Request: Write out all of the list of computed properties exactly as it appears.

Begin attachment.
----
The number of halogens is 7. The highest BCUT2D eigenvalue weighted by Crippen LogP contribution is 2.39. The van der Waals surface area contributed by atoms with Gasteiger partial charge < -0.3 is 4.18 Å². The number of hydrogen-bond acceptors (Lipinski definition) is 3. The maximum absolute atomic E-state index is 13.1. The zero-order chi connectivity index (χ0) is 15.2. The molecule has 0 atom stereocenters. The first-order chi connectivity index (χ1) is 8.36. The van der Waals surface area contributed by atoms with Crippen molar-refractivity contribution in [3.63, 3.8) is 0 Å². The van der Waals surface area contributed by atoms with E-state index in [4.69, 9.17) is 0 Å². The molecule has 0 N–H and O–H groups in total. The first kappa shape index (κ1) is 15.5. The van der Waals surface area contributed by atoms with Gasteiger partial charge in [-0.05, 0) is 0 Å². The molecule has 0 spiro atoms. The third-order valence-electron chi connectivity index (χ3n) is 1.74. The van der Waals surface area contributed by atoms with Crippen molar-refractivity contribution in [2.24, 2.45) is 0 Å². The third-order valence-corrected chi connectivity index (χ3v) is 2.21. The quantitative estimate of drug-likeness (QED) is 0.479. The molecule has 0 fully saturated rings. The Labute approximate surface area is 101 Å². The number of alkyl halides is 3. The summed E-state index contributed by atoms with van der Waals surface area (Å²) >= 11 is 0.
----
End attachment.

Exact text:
The number of halogens is 7. The highest BCUT2D eigenvalue weighted by Crippen LogP contribution is 2.39. The van der Waals surface area contributed by atoms with Gasteiger partial charge < -0.3 is 4.18 Å². The number of hydrogen-bond acceptors (Lipinski definition) is 3. The maximum absolute atomic E-state index is 13.1. The zero-order chi connectivity index (χ0) is 15.2. The molecule has 0 atom stereocenters. The first-order chi connectivity index (χ1) is 8.36. The van der Waals surface area contributed by atoms with Crippen molar-refractivity contribution in [3.63, 3.8) is 0 Å². The van der Waals surface area contributed by atoms with E-state index in [4.69, 9.17) is 0 Å². The molecule has 0 N–H and O–H groups in total. The first kappa shape index (κ1) is 15.5. The van der Waals surface area contributed by atoms with Gasteiger partial charge in [-0.05, 0) is 0 Å². The molecule has 0 spiro atoms. The third-order valence-electron chi connectivity index (χ3n) is 1.74. The van der Waals surface area contributed by atoms with Crippen molar-refractivity contribution in [2.24, 2.45) is 0 Å². The third-order valence-corrected chi connectivity index (χ3v) is 2.21. The quantitative estimate of drug-likeness (QED) is 0.479. The molecule has 0 fully saturated rings. The Labute approximate surface area is 101 Å². The number of alkyl halides is 3. The summed E-state index contributed by atoms with van der Waals surface area (Å²) >= 11 is 0.